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By Brian T. Kennedy, President, Claremont Institute
Review by Francis P. Sempa, Contributing Editor

In April 2013, terrorists or soldiers launched an attack on a substation of America’s electrical grid in San Jose, California. The attack, according to Brian Kennedy in a speech at Hillsdale College’s Center for Constitutional Studies and Citizenship, was aimed at disabling part of the U.S. infrastructure and exposed a vulnerability that U.S. leaders must recognize and take steps to counter.

The attackers were not apprehended and have not been identified, but Kennedy warns that America’s electrical grid is a prime target of domestic and foreign terrorists. A successful attack on just two large transformers, he said, could cripple the United States, resulting in economic collapse and widespread death and destruction.

Kennedy notes that the San Jose attack did not receive nearly as much media attention as the Boston Marathon attack which occurred around the same time period, but he believes that both events should awaken U.S. leaders to the dangers posed by radicalized Muslims within this country and abroad. He notes that while only five-to-ten percent of Muslims in the U.S. are radicalized, that translates into very large numbers considering that there are between five million and ten million Muslims in the U.S.  When he looks abroad, Kennedy sees the greatest danger emanating from Iran.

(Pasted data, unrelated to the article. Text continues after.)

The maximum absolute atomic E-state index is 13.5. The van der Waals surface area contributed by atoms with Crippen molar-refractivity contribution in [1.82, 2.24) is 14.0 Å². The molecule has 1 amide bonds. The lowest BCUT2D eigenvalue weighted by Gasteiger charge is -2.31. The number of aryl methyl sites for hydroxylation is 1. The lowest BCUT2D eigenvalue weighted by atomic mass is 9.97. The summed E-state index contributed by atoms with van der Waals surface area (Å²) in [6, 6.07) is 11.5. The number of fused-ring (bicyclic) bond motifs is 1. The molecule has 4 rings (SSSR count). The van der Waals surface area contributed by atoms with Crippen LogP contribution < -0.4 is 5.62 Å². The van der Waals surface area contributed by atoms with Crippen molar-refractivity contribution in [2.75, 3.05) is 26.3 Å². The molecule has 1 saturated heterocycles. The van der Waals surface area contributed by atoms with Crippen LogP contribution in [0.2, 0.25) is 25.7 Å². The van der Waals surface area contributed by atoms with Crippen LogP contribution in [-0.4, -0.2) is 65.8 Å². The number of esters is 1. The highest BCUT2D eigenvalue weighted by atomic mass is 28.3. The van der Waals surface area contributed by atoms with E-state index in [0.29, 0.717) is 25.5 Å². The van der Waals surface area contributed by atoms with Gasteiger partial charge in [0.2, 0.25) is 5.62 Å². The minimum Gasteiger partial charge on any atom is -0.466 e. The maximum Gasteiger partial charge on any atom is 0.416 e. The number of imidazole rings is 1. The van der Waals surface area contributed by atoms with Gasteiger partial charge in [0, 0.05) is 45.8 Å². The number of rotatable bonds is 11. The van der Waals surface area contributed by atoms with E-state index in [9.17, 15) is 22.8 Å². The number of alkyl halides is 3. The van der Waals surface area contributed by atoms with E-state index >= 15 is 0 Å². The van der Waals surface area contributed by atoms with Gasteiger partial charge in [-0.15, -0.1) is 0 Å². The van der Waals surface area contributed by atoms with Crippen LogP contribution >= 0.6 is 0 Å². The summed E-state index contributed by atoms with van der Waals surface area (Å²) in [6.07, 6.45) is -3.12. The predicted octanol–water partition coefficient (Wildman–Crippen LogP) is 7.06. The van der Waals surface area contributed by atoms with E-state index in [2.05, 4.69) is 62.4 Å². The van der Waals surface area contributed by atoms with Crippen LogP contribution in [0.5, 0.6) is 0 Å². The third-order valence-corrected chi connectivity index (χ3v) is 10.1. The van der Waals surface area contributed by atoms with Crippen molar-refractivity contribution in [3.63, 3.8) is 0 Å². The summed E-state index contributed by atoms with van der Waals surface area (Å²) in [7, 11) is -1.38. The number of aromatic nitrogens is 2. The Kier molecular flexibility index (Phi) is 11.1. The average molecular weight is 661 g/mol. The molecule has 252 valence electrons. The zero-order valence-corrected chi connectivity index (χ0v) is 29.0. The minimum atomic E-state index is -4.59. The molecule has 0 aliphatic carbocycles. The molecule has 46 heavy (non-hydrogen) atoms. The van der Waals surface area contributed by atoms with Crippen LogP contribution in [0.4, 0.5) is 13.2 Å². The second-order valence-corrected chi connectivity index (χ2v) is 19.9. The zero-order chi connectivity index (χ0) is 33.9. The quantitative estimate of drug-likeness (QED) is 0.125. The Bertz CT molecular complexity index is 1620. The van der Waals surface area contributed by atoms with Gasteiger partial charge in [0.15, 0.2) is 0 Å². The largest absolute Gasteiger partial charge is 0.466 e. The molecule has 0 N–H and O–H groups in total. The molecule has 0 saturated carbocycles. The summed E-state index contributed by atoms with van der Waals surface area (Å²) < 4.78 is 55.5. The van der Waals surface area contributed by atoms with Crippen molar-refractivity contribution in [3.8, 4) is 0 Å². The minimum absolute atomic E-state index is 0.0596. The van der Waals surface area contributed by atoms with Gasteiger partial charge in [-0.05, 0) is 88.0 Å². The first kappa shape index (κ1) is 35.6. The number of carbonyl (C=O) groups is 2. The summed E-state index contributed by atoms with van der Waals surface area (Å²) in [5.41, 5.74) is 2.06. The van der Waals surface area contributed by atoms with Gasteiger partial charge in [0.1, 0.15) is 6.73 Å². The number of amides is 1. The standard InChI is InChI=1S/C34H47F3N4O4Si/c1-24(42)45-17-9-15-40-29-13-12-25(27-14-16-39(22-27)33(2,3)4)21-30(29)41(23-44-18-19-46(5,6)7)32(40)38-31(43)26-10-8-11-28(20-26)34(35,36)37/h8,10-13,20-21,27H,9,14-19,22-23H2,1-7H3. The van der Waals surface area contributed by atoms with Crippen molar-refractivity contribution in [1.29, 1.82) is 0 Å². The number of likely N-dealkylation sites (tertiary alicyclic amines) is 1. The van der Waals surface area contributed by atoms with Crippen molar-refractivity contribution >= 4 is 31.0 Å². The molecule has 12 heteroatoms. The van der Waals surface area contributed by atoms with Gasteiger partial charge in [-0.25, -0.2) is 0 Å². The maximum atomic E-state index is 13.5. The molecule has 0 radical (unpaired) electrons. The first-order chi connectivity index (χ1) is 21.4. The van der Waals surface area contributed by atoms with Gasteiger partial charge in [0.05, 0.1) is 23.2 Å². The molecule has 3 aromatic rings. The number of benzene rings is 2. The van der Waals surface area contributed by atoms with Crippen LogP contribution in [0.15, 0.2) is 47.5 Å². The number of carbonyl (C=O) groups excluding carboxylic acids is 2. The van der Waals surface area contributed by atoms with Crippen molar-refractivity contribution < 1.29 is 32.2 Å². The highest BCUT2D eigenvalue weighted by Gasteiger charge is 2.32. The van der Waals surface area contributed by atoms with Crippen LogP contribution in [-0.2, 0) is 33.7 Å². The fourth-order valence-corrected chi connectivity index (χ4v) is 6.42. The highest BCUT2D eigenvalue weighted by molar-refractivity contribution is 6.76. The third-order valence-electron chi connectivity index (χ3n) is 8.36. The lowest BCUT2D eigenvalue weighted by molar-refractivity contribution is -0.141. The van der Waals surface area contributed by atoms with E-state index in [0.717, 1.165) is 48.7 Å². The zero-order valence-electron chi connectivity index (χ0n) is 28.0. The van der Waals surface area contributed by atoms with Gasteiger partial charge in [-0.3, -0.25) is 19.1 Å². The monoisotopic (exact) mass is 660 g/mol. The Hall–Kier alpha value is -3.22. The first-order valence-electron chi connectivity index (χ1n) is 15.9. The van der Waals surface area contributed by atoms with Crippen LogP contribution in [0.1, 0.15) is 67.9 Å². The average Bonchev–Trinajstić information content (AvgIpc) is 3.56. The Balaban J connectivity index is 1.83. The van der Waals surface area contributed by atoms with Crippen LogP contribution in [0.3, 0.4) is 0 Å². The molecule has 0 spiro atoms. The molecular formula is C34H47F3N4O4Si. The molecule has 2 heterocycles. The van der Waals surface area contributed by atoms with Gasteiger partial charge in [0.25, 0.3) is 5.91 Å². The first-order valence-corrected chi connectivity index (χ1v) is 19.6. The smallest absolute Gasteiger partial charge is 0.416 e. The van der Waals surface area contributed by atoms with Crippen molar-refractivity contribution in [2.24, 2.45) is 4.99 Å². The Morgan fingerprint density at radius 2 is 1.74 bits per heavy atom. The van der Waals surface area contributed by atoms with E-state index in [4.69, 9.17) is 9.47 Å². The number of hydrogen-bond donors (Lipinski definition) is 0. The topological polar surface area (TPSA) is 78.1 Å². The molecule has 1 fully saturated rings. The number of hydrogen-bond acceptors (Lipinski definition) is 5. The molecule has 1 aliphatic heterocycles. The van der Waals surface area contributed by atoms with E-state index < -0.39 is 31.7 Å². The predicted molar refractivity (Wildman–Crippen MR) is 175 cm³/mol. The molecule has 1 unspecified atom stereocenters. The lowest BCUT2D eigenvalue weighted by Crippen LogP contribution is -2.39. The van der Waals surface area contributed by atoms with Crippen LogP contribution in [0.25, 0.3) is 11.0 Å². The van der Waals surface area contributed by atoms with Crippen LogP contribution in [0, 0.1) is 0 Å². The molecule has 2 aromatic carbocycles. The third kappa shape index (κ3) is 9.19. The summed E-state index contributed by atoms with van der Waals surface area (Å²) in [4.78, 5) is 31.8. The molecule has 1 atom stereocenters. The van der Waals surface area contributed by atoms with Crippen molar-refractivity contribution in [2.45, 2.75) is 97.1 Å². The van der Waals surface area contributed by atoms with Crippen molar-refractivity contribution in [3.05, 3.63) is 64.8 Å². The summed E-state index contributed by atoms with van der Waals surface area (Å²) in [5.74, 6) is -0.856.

What needs to be done? Kennedy offers five suggestions. First, build fences around electrical grid substations to hide vulnerable large transformers. Second, harden the electrical grid. Third, build a more robust ballistic missile defense. Fourth, declare the Muslim Brotherhood both here and abroad a terrorist organization and disband its affiliates. Fifth, employ a more effective educational program of assimilation for immigrants to the U.S.

Kennedy warns that “we are courting suicide by ignoring clear and present dangers.”

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